Paint and Draw

Have fun with textures

Experiment with painting techniques and textures to create your own textured paint masterpiece

Child experimenting with textured paint techniques

© Tate

Artists usually paint on canvas. Canvas is a strong, hard cloth made from hemp or yarn. It’s normally stretched across a wooden structure (called a stretcher).

But you could paint on any fabric or surface, like cotton or velvet or metal or glass. What else could you paint onto?

Artists also use some very unusual ways of putting the paint on the canvas dripping, splatting, even shooting!

For this activity, investigate some of the awesome ways that artists use colour, textures, textiles and paint and have a go at making your own textured paint masterpiece.

Start by exploring techniques and materials

Sigmar Polke, ‘Untitled (Triptych)’ 2002
Sigmar Polke
Untitled (Triptych) 2002
Tate
© The estate of Sigmar Polke/ DACS 2017

Before you start having fun creating your own textured painting, explore some of the exciting ways artists have used paint.

Sigmar Polke used resin and acrylic paint on fabric to make the artwork above. Look at his strong mark-making. His paintings combine found printed images with painterly marks on top. What kind of found images could you use to paint on?

You don't have to use brushes to paint with. Jackson Pollock dripped and poured paint over canvas. This meant he was able to work in a free way. He let all his thoughts and feelings out on the canvas.

Jackson Pollock, ‘Yellow Islands’ 1952
Jackson Pollock
Yellow Islands 1952
Tate
© ARS, NY and DACS, London 2017

This looks like fun! Sometimes artists use some very unexpected techniques to make paintings. Here the artist Niki de Saint Phalle filled bags with paint and then asked people to shoot at them, so the paint exploded everywhere! This type of art was all about chance, you never really knew what it would look like until the end.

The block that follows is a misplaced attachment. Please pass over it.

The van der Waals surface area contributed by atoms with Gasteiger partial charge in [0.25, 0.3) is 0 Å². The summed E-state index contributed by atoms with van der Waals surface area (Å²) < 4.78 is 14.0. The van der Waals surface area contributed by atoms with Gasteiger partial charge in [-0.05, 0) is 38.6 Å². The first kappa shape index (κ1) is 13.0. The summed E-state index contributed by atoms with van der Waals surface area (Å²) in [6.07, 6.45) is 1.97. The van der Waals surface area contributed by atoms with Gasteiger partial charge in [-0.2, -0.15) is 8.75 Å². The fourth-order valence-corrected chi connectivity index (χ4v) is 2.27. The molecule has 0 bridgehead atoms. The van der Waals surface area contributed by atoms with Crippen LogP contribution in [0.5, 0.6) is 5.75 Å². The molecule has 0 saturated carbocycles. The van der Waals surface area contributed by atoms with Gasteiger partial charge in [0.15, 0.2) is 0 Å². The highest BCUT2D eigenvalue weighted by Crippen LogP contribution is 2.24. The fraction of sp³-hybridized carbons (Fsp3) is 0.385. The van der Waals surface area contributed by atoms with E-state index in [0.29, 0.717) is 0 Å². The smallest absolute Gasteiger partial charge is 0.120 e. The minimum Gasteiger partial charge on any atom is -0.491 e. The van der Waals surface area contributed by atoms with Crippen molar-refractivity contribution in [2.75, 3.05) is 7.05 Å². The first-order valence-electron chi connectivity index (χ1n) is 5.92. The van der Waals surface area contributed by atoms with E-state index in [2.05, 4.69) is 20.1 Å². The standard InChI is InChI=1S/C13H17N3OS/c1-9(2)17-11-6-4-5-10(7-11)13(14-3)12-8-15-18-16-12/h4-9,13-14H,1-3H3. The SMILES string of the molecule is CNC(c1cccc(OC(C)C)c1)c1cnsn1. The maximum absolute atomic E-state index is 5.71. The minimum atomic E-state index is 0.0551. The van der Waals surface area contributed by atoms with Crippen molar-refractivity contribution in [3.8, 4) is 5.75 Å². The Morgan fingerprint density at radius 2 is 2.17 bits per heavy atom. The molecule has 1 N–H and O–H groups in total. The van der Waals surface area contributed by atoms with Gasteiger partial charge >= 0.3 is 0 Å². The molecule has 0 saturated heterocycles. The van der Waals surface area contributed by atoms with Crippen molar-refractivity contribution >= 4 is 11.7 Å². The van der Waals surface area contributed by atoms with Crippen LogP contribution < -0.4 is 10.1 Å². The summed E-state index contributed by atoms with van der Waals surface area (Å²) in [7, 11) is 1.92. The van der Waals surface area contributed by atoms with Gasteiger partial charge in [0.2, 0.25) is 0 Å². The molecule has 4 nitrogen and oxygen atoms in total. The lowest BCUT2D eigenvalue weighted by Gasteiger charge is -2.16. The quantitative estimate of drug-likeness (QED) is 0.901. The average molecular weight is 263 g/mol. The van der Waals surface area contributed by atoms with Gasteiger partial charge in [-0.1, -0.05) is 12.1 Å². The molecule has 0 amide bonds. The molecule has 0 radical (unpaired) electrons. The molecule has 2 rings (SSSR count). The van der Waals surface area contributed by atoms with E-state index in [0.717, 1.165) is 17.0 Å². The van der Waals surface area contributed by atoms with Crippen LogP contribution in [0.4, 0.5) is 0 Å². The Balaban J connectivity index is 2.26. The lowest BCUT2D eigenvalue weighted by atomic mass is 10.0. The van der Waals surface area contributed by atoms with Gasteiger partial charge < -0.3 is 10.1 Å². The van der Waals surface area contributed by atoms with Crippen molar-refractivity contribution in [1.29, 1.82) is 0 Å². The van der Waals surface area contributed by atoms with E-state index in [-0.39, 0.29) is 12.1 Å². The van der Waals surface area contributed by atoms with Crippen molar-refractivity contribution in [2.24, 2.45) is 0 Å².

Niki de Saint Phalle Shooting Picture 1961 

Niki de Saint Phalle
Shooting Picture 1961
© The estate of Niki de Saint Phalle

Other artists use collage and different types of fabric along with paint. This artist, Enrico Baj, made funny decorated characters like this man below. He even used Meccano in this painting on top of fabric. What everyday objects could you use in your artwork?

Enrico Baj, ‘Fire! Fire!’ 1963–4
Enrico Baj
Fire! Fire! 1963–4
Tate
© Enrico Baj

We have seen how artists have used canvas and fabrics, collage and free-painting (without paintbrushes). Let's see what happens when we put this all together!

What you need

A range of art materials
bottles and blobs of paint
  • A canvas or other heavy fabric
  • Paint (I chose 3 acrylic paints)
  • Extra fabric and materials
  • Everyday objects to paint with instead of a paintbrush. (I picked a toy car, a leaf, corrugated card, a spatula and a washing up brush)
  • Glue

Step 1

Stick your fabrics onto your canvas (or the surface you're painting on) to make some interesting textured layers.

You can just stick these on randomly. Try using fabrics with lots of different textures.

Step 2

Detail of textured, painted surface
Textured painting

Take some inspiration from other abstract artists who make marks and paint on fabrics. Have a look at the artists on Tate Kids. Some favourites are Jackson Pollock, Sarah Morris and Frank Stella.

Start painting! What kind of marks can you make with the paint? Can you get inspiration from around you in your house, or in the garden or in your street?

How does it feel to go over the fabric? Can you see the threads in it? Is it easy or hard to paint on?

Build up colours and patterns. You may need to let the paint dry a little before adding another layer of paint. It's OK to make slippages and spillages – that will all add to the interesting texture!

Step 3

Textured painting finished

Ta-dah! Your tryout is completed! If it's a bit messy, that's OK! Art is all about experimenting and being inspired.

Have another go and see where it takes you!

More to explore